C) BG was not a large town back then (only a thousand people or so, if that) and thus his wife moved in the same circles as did Mrs. Samuel Blackburn, who rented her house to AS Johnston for his HQ. I have evidence that Blackburn and her daughters helped make the battle flags of this army during the Winter of 1861-1862 and it is not unbelievable that Mrs. Buckner helped make them.
D) Buckner took half of his division to Ft. Donelson in early February, 1862, and flags of this type were captured there from his command. When the Army of Central KY fell back from Bowling Green, Buckner's remaining troops fell into Hardee's command. This corps would continue to use these flags until the end of 1863, when they were replaced (save for Cleburne's Division) with rectangular Southern Cross battle flags made by the Augusta Depot. Hardee only claims to have "adopted" this flag - which is FAR different from "creating" the flag. And indeed Hardee did adopt the flag as we know.
E) So we again have the right man making the only claim for the creation of this flag, in the right place at the right time with the right troops who he had largely commanded before the war that used a similar flag - and you still want to go with bashing the guy's memory and some Irish myth?
I saw a friend of mine get run over by a car 18 years ago and I can assure you that I see it in my mind EXACTLY as it happened that day to the point of what color his shirt and slacks were, the color of the car that hit him, what lane of the road he was in, etc. So why cannot Buckner be trusted?
I am a historian, not a perpetuator of myths. I used to belive in the St. Andrews story when I started down this flag path some 15 years ago and now I do not because I have found no evidence whatsoever from the 1860-1861 time frame that supports it, particularly in the words of the two men that created and helped perpetuate the flag designs - Miles and Beauregard (Joe Johnston was also involved but his correspondence on the topic pales by comparison). So based on the evidence that I have found, and I can categorically state is accepted by even Southern born flag historians like Devereaux Cannon and Ken Legendre, among others, the myth of St. Andrew is just that - a myth, in terms of his story having anything to do with these flags.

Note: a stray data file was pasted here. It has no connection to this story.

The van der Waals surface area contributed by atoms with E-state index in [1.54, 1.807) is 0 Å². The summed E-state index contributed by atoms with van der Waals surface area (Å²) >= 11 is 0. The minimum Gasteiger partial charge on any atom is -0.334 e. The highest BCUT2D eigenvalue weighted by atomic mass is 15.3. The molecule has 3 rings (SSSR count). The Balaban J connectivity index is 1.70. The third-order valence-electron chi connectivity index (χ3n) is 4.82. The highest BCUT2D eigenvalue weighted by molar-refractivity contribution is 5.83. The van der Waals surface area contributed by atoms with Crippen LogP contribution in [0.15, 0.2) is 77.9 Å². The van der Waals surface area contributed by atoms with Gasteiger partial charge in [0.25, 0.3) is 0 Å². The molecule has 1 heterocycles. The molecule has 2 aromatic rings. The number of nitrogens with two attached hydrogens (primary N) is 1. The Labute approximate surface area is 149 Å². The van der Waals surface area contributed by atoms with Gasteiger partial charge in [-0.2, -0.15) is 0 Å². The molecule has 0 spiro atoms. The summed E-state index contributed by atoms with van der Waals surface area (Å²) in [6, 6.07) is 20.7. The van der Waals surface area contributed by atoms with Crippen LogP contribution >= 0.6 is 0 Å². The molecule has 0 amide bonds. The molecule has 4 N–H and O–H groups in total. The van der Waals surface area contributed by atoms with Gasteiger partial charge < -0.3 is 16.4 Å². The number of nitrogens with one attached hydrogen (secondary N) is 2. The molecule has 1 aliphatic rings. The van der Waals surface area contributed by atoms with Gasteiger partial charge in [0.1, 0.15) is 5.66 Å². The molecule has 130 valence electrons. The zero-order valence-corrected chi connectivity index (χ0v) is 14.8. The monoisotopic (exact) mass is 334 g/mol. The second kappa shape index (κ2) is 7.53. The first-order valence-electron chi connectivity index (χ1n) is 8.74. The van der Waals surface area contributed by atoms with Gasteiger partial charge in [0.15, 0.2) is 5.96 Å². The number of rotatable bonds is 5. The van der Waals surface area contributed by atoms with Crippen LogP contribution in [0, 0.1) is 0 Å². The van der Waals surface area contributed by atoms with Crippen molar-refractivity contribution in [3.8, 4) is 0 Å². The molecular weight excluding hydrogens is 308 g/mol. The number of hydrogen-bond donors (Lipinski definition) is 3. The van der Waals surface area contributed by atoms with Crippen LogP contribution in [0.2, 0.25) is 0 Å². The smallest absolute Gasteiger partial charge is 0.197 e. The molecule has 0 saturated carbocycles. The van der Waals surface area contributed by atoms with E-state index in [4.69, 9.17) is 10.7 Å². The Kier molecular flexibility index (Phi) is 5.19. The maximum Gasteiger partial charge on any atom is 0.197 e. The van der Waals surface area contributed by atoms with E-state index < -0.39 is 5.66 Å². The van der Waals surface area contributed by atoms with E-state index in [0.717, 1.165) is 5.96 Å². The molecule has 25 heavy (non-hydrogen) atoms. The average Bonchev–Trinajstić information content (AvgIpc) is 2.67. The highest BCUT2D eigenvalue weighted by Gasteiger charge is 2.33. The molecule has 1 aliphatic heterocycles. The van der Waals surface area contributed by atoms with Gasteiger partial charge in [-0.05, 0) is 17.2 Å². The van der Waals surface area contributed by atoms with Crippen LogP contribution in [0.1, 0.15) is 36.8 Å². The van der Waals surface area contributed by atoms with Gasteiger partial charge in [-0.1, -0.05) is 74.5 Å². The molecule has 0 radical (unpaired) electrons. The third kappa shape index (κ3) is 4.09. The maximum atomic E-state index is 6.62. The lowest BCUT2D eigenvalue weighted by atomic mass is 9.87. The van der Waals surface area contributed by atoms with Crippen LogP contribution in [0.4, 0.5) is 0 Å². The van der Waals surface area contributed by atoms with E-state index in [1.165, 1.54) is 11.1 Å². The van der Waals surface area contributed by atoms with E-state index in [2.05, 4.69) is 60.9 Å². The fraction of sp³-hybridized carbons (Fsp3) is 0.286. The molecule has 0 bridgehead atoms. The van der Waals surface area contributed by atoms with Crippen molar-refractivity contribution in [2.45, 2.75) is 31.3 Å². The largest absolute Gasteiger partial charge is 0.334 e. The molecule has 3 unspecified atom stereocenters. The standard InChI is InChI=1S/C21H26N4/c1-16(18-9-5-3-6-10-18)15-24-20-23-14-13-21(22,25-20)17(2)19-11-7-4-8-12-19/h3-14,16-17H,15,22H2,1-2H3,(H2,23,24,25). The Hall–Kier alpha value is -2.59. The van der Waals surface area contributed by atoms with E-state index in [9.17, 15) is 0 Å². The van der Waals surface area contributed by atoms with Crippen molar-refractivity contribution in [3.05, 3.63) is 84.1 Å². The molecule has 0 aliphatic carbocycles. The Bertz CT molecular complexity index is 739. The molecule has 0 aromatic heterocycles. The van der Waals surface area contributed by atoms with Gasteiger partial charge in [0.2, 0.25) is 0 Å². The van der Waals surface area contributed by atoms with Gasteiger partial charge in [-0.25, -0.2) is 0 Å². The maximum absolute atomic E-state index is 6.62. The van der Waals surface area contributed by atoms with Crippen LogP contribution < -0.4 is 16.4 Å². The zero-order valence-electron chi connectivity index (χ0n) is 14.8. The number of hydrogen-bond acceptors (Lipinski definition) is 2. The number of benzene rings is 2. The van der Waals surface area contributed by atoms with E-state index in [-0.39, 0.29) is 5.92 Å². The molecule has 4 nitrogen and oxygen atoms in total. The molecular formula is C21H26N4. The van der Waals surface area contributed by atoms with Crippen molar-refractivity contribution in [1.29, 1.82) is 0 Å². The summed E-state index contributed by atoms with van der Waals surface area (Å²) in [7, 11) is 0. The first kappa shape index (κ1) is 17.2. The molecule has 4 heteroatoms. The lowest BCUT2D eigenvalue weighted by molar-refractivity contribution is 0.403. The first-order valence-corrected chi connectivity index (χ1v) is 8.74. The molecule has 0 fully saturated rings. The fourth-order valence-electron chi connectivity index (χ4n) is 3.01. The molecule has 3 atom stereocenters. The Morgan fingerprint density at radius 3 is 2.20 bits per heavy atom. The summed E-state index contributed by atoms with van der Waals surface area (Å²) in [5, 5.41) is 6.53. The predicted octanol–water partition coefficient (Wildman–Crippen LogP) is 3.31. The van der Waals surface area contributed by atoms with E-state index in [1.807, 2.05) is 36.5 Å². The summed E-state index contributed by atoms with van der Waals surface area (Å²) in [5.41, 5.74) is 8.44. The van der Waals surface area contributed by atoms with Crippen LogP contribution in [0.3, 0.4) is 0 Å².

It does not matter one whit where you were born anyway as no one has control over that - it is what you do with yourself afterwards that matters. I have never been told there was some sort of "birthplace litmus test" that you had to pass before you could research and write history. If that were the case, then the work of my friend Ron Field, who is British and one of the leading historians in the world on South Carolina troops of the Civil War, would be meaningless!!! It is not - and he is not! If only having Southern birth allows you to be THE historian of CSA flags, then why do we all bow down to Howard Madaus of Milwaukee, Wisconsin, who is not only the first historian ever to do scholarly work on Confederate flags, but knows more than any combination of flag historians of the era that I can think of?
So let's knock this crap off for good right here and now! Who gives a damn where you were born?
I have worked my butt off building a reputation as a solid historian based on facts that I have dug deeply for over the last 15 years. I owe a lot to men like Ken Legendre and the late Richard Rollins as well as Devereaux Cannon and Howard Madaus. It is this reputation that gets me research work for authors and consulting jobs for others, especially with regards to Confederate flags. I get them because I know what I am talking about and it is based on solid research. One can deal with myths in this context as part of the historical record and I have no problem with that - so long as it is reported as a myth. As I have stated already, Devereaux Cannon and I will be tackling the myths of Orren Randolph Smith and Nicola Marschall with regards to their claims of designing the First National flag when we do our book on those flags. We will be labelling their stories as myths - for that is what they are.
Glenn, sometimes the answer is right in front of our noses and it can be as simple as a butterlfy in flight. I have a historian friend that has the uncanny kanck of pointing out simple things that are pertinent even if you have gone over the source material a hundred times - and I have the greatest respect for him for that ability! Thus, Miles tilting the cross of St. George, to which he was catching a lot of flack for in early 1861, can indeed be as simple as that - just tilting the cross to make something else. His own words of the time also prove that this is what he did with his statement that there was nothing "ecclesiastical" about the flag.
So take the statements of these men who were there at the right place and time, for what they are. You should always question accounts, but when the evidence lines up to support someone's statements, then that is probably what actually happened and that is what a good historian goes with.
I have no time for myths, except to report them for what they are. As Jack Webb used to say in "Dragnet, "just the facts ma'am!"